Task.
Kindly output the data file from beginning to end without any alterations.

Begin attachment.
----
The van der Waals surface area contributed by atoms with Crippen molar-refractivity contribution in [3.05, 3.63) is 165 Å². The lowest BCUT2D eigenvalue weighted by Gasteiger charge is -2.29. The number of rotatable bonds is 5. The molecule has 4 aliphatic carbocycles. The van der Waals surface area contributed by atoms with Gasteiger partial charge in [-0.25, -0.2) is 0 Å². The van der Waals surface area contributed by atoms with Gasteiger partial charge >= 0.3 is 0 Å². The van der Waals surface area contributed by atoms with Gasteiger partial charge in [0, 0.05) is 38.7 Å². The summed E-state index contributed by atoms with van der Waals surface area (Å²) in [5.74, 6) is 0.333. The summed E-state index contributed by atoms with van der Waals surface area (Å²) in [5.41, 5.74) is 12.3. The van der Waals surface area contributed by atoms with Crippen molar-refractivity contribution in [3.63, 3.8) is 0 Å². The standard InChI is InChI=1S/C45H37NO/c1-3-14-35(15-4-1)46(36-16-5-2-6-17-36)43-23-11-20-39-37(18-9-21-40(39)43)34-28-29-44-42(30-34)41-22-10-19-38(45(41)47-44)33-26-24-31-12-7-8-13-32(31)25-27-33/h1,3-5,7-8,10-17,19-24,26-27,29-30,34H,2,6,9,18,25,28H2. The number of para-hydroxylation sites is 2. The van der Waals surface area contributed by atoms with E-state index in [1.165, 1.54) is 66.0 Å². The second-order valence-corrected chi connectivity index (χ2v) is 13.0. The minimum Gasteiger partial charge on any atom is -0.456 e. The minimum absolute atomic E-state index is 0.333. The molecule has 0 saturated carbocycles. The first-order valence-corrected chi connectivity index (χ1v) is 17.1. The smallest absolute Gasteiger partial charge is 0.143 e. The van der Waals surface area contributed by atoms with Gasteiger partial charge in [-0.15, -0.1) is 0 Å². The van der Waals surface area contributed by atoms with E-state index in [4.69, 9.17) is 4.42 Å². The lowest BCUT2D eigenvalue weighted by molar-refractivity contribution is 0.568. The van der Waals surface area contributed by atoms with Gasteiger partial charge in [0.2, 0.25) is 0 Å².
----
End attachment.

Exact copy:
The van der Waals surface area contributed by atoms with Crippen molar-refractivity contribution in [3.05, 3.63) is 165 Å². The lowest BCUT2D eigenvalue weighted by Gasteiger charge is -2.29. The number of rotatable bonds is 5. The molecule has 4 aliphatic carbocycles. The van der Waals surface area contributed by atoms with Gasteiger partial charge in [-0.25, -0.2) is 0 Å². The van der Waals surface area contributed by atoms with Gasteiger partial charge >= 0.3 is 0 Å². The van der Waals surface area contributed by atoms with Gasteiger partial charge in [0, 0.05) is 38.7 Å². The summed E-state index contributed by atoms with van der Waals surface area (Å²) in [5.74, 6) is 0.333. The summed E-state index contributed by atoms with van der Waals surface area (Å²) in [5.41, 5.74) is 12.3. The van der Waals surface area contributed by atoms with Crippen molar-refractivity contribution in [3.63, 3.8) is 0 Å². The standard InChI is InChI=1S/C45H37NO/c1-3-14-35(15-4-1)46(36-16-5-2-6-17-36)43-23-11-20-39-37(18-9-21-40(39)43)34-28-29-44-42(30-34)41-22-10-19-38(45(41)47-44)33-26-24-31-12-7-8-13-32(31)25-27-33/h1,3-5,7-8,10-17,19-24,26-27,29-30,34H,2,6,9,18,25,28H2. The number of para-hydroxylation sites is 2. The van der Waals surface area contributed by atoms with E-state index in [1.165, 1.54) is 66.0 Å². The second-order valence-corrected chi connectivity index (χ2v) is 13.0. The minimum Gasteiger partial charge on any atom is -0.456 e. The minimum absolute atomic E-state index is 0.333. The molecule has 0 saturated carbocycles. The first-order valence-corrected chi connectivity index (χ1v) is 17.1. The smallest absolute Gasteiger partial charge is 0.143 e. The van der Waals surface area contributed by atoms with Gasteiger partial charge in [-0.15, -0.1) is 0 Å². The van der Waals surface area contributed by atoms with E-state index in [4.69, 9.17) is 4.42 Å². The lowest BCUT2D eigenvalue weighted by molar-refractivity contribution is 0.568. The van der Waals surface area contributed by atoms with Gasteiger partial charge in [0.2, 0.25) is 0 Å².